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Nitrate contamination in Minnesota water supply worse than initially thought
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Nitrate contamination in Minnesota water supply worse than initially thought


Nitrate contamination in Minnesota’s drinking water is worse than originally believed and is reported to be getting worse, according to a new study by Environmental Working Group.

In January, the group reported that more than 500,000 Minnesotans — including some Winona County residents — were drinking water with high levels of nitrate, which is a chemical component of manure, is used in fertilizer and can cause cancer, among other health ailments.

Nitrate contamination happens when fertilizer mixes with water supplies.

The group’s previous study found that 95 communities that pulled their drinking water from groundwater reported high levels of nitrate at least once during a 10-year period.

This new study by Anne Weir Schechinger, a senior analyst of economics at Environmental Working Group, focuses on communities that pull from surface water or groundwater and tracked nitrate trends during a larger span between 1995 and 2018.

Anne Weir Schechinger - Environmental Working Group Senior Analyst of Economics

Weir Schechinger 

Within this 24-year span, tests concluded that nitrate was detected in 115 Minnesota community water systems that served more than 500,000 people. According to the report, during this period, nitrate levels rose almost two-thirds in many of those systems, affecting 63% of the communities of interest.

This means 218,000 Minnesotans are drinking water with increasing levels of nitrate — and have been for some time — with many of them in the central, southwest and southeast parts of the state, including Winona County.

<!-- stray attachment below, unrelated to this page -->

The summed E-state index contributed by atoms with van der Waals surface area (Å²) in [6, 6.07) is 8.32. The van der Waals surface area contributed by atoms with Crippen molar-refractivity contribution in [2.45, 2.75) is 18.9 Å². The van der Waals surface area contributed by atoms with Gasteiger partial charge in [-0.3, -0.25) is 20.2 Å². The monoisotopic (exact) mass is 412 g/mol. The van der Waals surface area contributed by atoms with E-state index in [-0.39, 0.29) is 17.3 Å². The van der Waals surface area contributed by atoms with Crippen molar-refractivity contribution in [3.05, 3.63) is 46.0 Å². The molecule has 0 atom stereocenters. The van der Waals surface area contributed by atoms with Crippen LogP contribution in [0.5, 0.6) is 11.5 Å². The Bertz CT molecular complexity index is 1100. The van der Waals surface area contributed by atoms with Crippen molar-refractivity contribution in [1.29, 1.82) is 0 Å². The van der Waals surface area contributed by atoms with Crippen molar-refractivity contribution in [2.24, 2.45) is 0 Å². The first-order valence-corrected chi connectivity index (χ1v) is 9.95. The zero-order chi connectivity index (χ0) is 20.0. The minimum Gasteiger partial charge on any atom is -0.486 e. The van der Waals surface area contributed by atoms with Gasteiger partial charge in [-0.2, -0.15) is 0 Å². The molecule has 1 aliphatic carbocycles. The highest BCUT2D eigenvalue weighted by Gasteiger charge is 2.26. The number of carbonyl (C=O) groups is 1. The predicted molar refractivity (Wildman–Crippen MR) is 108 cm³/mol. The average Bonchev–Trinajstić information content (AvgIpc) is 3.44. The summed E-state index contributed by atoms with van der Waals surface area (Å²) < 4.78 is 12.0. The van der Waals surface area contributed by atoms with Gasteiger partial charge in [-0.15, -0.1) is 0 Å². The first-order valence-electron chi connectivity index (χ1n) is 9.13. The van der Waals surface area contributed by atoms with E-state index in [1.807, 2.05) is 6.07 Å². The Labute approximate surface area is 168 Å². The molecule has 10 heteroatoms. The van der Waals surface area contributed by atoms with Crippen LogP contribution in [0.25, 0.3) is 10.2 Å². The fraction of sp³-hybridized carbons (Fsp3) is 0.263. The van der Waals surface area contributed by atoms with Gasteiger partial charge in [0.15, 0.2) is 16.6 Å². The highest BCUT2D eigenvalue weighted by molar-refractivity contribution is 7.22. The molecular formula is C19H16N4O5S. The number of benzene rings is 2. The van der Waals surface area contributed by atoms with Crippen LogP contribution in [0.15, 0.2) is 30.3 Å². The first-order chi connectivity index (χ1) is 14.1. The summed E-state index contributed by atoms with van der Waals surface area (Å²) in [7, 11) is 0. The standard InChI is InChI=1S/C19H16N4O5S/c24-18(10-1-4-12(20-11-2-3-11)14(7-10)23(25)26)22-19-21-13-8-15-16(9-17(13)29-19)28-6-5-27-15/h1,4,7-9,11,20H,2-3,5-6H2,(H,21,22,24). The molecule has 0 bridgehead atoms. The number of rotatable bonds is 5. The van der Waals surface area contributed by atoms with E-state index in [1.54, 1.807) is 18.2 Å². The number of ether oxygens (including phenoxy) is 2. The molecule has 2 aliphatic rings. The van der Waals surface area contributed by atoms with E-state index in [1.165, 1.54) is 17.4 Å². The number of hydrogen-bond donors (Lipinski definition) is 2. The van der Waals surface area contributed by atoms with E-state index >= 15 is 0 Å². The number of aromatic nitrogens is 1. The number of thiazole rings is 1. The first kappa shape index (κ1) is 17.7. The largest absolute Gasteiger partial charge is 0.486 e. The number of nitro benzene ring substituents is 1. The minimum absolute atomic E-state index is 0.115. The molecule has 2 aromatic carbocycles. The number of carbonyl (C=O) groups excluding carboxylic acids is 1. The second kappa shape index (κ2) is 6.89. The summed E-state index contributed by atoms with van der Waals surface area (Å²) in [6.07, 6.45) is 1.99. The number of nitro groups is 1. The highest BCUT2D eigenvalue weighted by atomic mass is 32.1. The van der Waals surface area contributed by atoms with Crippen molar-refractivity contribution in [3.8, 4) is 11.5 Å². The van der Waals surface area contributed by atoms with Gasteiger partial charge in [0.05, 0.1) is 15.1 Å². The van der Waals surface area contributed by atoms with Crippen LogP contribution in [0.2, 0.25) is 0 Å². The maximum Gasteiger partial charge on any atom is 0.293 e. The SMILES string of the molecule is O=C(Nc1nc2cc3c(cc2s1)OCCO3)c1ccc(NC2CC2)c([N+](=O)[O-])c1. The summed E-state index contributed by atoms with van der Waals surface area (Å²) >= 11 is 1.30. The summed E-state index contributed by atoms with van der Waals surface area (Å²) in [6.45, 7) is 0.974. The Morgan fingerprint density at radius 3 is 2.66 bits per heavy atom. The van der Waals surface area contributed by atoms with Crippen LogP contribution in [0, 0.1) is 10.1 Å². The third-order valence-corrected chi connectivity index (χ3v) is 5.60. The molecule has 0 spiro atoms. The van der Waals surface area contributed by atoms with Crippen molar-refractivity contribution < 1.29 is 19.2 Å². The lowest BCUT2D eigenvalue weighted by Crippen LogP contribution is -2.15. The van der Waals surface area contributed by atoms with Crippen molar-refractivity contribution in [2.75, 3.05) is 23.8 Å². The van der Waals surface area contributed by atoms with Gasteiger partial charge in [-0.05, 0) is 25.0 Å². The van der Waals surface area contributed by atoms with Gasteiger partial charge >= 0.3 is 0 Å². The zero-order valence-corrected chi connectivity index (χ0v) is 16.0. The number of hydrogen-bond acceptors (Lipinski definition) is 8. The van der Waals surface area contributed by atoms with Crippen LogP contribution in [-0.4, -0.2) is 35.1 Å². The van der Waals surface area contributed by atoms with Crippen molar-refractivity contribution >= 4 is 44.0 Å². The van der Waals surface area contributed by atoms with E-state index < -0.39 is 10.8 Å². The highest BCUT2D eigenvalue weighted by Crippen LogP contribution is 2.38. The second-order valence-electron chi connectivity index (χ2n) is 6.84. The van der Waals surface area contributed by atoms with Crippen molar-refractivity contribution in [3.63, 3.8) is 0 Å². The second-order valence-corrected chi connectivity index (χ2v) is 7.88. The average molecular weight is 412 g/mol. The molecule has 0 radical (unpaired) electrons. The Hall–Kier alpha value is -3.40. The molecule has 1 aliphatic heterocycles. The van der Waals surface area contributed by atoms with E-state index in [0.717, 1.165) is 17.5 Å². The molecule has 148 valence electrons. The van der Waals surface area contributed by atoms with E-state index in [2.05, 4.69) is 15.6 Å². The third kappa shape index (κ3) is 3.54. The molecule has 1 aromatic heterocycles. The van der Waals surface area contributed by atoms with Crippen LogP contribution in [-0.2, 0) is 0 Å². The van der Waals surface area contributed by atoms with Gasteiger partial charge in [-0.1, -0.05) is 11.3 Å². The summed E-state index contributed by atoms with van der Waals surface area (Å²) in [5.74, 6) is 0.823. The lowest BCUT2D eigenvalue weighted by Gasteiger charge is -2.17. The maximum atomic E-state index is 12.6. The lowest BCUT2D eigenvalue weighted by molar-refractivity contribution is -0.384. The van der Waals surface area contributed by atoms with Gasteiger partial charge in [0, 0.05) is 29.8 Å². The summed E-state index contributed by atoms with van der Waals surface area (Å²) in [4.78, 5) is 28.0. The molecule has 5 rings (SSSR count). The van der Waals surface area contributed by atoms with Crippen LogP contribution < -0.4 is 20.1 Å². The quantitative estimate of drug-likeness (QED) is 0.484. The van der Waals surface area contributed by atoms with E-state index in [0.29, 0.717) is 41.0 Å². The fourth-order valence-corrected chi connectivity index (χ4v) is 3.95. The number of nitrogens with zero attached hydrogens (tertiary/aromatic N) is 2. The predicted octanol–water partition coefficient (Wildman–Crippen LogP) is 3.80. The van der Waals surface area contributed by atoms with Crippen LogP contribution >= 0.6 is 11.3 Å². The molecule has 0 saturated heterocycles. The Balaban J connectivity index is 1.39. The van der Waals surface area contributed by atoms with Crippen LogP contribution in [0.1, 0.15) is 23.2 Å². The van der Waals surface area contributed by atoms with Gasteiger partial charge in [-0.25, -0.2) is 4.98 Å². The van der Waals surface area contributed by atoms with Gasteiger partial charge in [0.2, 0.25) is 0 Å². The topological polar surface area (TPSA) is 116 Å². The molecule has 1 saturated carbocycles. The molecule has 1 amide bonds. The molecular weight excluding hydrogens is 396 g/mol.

The study says that nitrate is naturally occurring in soil, but levels above 3 milligrams-per-liter are likely caused by humans.

While Minnesota is attempting to become stricter when it comes to testing water systems, many water systems are privately owned by farmers and other entities, and private well owners who do conduct tests are not required by the state to release their findings, meaning contamination can actually be even worse that what is being reported.

Craig Cox, senior vice president at Environmental Working Group, said newly constructed wells have the benefit of being tested by the state and reported to the Department of Health.

Craig Cox - Environmental Working Group VP


However, even with that, there is still an issue, as Cox said many people are not creating new well systems.

This is not to say that private well owners are unwilling to install better filtration systems. In many cases, people cannot afford them and do not receive help from the state.

“Understandably, on the private well owner’s side, if they can’t get any help to fix the problem, what’s the point of testing?” Cox said. “Or if they do (want to) test, they’re worried because they can’t afford to do what needs to be done. (They) have to add a reverse osmosis filtering system either under (their) sink or for the whole house, and that can run thousands of dollars.”

The Environmental Protection Agency says water with 10 milligrams-per-liter of nitrate is safe to consume. However, Environmental Working Group has found that water systems with as little as 5 milligrams-per-liter of nitrate and lower can lead to increased risks of colorectal cancer and adverse birth outcomes.

“Rapid, strong action is needed to protect Minnesota’s tap water from agricultural pollution,” Weir Schechinger said. “The problem is not only widespread, it’s also getting worse at an alarming rate.”

The Environmental Working Group has another study planned for April 21, when Minnesota’s Groundwater Rule will be looked at further, critiqued and examined how it also affects animal agriculture.

The current report by the Environmental Working Group can be viewed by visiting


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